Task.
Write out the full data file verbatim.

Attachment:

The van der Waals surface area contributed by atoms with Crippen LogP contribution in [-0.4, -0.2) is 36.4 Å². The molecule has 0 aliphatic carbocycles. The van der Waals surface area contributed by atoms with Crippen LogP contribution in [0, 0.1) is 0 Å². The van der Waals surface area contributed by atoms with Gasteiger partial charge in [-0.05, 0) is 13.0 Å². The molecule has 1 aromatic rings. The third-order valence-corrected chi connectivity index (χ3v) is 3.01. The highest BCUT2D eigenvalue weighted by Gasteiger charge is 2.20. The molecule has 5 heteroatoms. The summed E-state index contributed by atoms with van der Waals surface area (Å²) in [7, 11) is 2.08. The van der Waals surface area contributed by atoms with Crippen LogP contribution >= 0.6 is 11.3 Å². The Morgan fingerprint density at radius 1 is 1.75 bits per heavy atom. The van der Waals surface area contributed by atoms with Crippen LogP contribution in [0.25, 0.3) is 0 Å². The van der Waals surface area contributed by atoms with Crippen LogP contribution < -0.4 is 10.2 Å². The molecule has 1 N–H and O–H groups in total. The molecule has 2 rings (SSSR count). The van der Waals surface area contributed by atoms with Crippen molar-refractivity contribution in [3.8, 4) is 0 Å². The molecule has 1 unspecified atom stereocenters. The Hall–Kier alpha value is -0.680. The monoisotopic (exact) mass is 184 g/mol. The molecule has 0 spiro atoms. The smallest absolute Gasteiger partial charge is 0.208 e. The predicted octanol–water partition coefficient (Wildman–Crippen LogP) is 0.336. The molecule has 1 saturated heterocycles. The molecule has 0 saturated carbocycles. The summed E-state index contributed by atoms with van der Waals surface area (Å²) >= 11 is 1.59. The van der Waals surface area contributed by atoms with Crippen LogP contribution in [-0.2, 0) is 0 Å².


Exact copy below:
The van der Waals surface area contributed by atoms with Crippen LogP contribution in [-0.4, -0.2) is 36.4 Å². The molecule has 0 aliphatic carbocycles. The van der Waals surface area contributed by atoms with Crippen LogP contribution in [0, 0.1) is 0 Å². The van der Waals surface area contributed by atoms with Gasteiger partial charge in [-0.05, 0) is 13.0 Å². The molecule has 1 aromatic rings. The third-order valence-corrected chi connectivity index (χ3v) is 3.01. The highest BCUT2D eigenvalue weighted by Gasteiger charge is 2.20. The molecule has 5 heteroatoms. The summed E-state index contributed by atoms with van der Waals surface area (Å²) in [7, 11) is 2.08. The van der Waals surface area contributed by atoms with Crippen LogP contribution >= 0.6 is 11.3 Å². The Morgan fingerprint density at radius 1 is 1.75 bits per heavy atom. The van der Waals surface area contributed by atoms with Crippen LogP contribution in [0.25, 0.3) is 0 Å². The van der Waals surface area contributed by atoms with Crippen LogP contribution < -0.4 is 10.2 Å². The molecule has 1 N–H and O–H groups in total. The molecule has 2 rings (SSSR count). The van der Waals surface area contributed by atoms with Crippen molar-refractivity contribution in [3.8, 4) is 0 Å². The molecule has 1 unspecified atom stereocenters. The Hall–Kier alpha value is -0.680. The monoisotopic (exact) mass is 184 g/mol. The molecule has 0 spiro atoms. The smallest absolute Gasteiger partial charge is 0.208 e. The predicted octanol–water partition coefficient (Wildman–Crippen LogP) is 0.336. The molecule has 1 saturated heterocycles. The molecule has 0 saturated carbocycles. The summed E-state index contributed by atoms with van der Waals surface area (Å²) >= 11 is 1.59. The van der Waals surface area contributed by atoms with Crippen LogP contribution in [-0.2, 0) is 0 Å².